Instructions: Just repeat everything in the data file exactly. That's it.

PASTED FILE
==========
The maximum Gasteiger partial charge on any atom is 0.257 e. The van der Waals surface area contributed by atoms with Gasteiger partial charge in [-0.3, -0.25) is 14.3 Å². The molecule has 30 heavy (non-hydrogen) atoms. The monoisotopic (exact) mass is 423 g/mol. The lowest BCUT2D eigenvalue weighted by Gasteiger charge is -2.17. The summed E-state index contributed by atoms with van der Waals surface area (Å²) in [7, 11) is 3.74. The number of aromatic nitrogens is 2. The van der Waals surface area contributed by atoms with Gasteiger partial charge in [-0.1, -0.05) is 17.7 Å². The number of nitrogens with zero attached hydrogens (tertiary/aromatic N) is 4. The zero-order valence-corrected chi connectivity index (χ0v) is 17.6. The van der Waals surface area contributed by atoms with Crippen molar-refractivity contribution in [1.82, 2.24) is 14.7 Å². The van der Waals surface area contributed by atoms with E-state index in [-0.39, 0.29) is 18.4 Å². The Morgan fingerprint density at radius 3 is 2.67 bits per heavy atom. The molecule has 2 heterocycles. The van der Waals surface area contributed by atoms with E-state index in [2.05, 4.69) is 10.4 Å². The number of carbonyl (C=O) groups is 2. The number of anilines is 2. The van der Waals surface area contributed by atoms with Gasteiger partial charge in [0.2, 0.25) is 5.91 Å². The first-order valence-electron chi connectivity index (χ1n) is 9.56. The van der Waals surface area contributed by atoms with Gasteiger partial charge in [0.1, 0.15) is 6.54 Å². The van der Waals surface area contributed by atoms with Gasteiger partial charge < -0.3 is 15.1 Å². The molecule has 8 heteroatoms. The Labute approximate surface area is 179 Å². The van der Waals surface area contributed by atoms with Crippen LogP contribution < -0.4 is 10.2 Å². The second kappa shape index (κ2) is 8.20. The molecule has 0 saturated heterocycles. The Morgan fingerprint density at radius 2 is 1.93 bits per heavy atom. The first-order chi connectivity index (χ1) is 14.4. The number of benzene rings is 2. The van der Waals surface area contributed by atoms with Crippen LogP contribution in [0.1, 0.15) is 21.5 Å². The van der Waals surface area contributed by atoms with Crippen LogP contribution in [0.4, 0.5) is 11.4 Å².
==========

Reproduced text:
The maximum Gasteiger partial charge on any atom is 0.257 e. The van der Waals surface area contributed by atoms with Gasteiger partial charge in [-0.3, -0.25) is 14.3 Å². The molecule has 30 heavy (non-hydrogen) atoms. The monoisotopic (exact) mass is 423 g/mol. The lowest BCUT2D eigenvalue weighted by Gasteiger charge is -2.17. The summed E-state index contributed by atoms with van der Waals surface area (Å²) in [7, 11) is 3.74. The number of aromatic nitrogens is 2. The van der Waals surface area contributed by atoms with Gasteiger partial charge in [-0.1, -0.05) is 17.7 Å². The number of nitrogens with zero attached hydrogens (tertiary/aromatic N) is 4. The zero-order valence-corrected chi connectivity index (χ0v) is 17.6. The van der Waals surface area contributed by atoms with Crippen molar-refractivity contribution in [1.82, 2.24) is 14.7 Å². The van der Waals surface area contributed by atoms with E-state index in [-0.39, 0.29) is 18.4 Å². The Morgan fingerprint density at radius 3 is 2.67 bits per heavy atom. The molecule has 2 heterocycles. The van der Waals surface area contributed by atoms with E-state index in [2.05, 4.69) is 10.4 Å². The number of carbonyl (C=O) groups is 2. The number of anilines is 2. The van der Waals surface area contributed by atoms with Gasteiger partial charge in [0.2, 0.25) is 5.91 Å². The first-order valence-electron chi connectivity index (χ1n) is 9.56. The van der Waals surface area contributed by atoms with Gasteiger partial charge in [0.1, 0.15) is 6.54 Å². The van der Waals surface area contributed by atoms with Gasteiger partial charge < -0.3 is 15.1 Å². The molecule has 8 heteroatoms. The Labute approximate surface area is 179 Å². The van der Waals surface area contributed by atoms with Crippen LogP contribution < -0.4 is 10.2 Å². The second kappa shape index (κ2) is 8.20. The molecule has 0 saturated heterocycles. The Morgan fingerprint density at radius 2 is 1.93 bits per heavy atom. The first-order chi connectivity index (χ1) is 14.4. The number of benzene rings is 2. The van der Waals surface area contributed by atoms with Crippen LogP contribution in [0.1, 0.15) is 21.5 Å². The van der Waals surface area contributed by atoms with Crippen LogP contribution in [0.4, 0.5) is 11.4 Å².